Nobody knows where Walter has gone. The California sea lion, named Walter by some of the crew on the commercial fishing boats working out of Powell River’s Westview harbours, has disappeared.
According to David Carbery, wharfinger at the harbours, the male sea lion arrived about a month ago. At first, he would just drop in on occasion, until he started to discover the fish-cleaning station was an easy food source, and then he made the harbour his hangout.
There had been some debate about which species the sea lion belonged to. Some thought he was a Steller sea lion. However, Walter is, in fact, a California sea lion or, by its Latin name, Zalophus californianus.
According to David Rosen, research associate with the Marine Mammal Research Unit at University of British Columbia, the way to differentiate between the two species is Steller sea lions make a loud growl, or “grrrrrr.”
“If they’re doing that typical, ‘Arf, arf, arf,’ those are California sea lions,” said Rosen.
Powell River is about as far north as California sea lions can expect to be seen on any regular basis, he said.
From being a daily regular looking for fish handouts and “arfing” loudly throughout the Westview harbours, the sea lion has not been seen or heard from in over two weeks.
“Friday, June 3, was the last time I saw him,” said Carbery.
Walter’s presence was, at first, looked on as a novelty around the harbour, said Carbery.
Then, he said, disputes arose among boaters, with some expressing frustrations about the large mammal.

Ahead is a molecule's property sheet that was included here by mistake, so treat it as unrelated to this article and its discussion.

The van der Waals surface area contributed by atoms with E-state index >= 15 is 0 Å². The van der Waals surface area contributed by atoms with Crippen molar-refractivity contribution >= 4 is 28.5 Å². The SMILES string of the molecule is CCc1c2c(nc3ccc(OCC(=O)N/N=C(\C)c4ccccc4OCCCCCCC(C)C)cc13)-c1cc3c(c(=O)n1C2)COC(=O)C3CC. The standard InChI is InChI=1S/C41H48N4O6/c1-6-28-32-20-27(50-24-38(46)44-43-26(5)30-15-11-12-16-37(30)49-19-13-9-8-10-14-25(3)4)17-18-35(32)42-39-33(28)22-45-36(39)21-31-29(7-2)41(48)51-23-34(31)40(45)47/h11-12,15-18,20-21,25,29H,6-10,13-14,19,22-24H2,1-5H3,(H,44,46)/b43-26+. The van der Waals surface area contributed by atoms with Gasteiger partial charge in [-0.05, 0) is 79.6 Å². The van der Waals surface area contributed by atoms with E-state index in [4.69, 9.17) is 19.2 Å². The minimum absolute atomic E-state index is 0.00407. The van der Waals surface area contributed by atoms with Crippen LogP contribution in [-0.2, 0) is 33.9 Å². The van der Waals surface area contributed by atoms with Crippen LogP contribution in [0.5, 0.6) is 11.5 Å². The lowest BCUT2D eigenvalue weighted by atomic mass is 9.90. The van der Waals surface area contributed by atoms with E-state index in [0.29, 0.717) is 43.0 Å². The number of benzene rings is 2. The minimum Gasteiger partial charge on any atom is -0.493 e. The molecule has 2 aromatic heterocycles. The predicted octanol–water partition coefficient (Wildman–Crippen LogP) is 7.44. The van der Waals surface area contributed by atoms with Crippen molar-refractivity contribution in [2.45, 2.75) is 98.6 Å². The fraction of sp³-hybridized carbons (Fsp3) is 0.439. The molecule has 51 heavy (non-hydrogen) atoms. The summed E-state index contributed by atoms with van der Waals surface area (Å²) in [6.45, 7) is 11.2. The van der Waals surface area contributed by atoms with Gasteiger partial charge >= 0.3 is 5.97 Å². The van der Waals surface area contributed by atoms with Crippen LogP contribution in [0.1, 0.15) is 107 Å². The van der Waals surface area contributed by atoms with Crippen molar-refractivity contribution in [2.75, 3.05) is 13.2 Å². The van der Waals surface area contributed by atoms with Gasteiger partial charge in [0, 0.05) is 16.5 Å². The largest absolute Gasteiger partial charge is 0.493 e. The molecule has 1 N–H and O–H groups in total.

According to Carbery, the sea lion could be intimidating when boaters were tying off their stern lines, coming within a foot and barking.
“He’s got a big mouth and big teeth,” he said. “People were also concerned about their kids with them down on the docks, or their dogs.”
When he started hearing that people were hand-feeding the animal, Carbery contacted BC Conservation Officer Service and was told to post warning signs.
He had just finished putting up “Don’t feed the sea lion” signs around the harbour when Walter vanished.
Like any wild animal, if sea lions are fed there is the risk they might become habituated and a nuisance.
“People should stay away from them,” said Rosen. “It’s a large animal. It’s a wild animal. You don’t want anyone coming by in kayaks or boats, and coming too close, because they could spook the animals and they are large.”
However, the question remains: where is Walter?
“He probably had reproductive needs,” said Rosen. “They don’t live on their own completely. They tend to move up and down the coast. It depends on how old he is, but he might be thinking about trying to breed this year.”
According to Rosen, there are no breeding areas for California sea lions in BC, “so he’s probably heading back down south to breed.”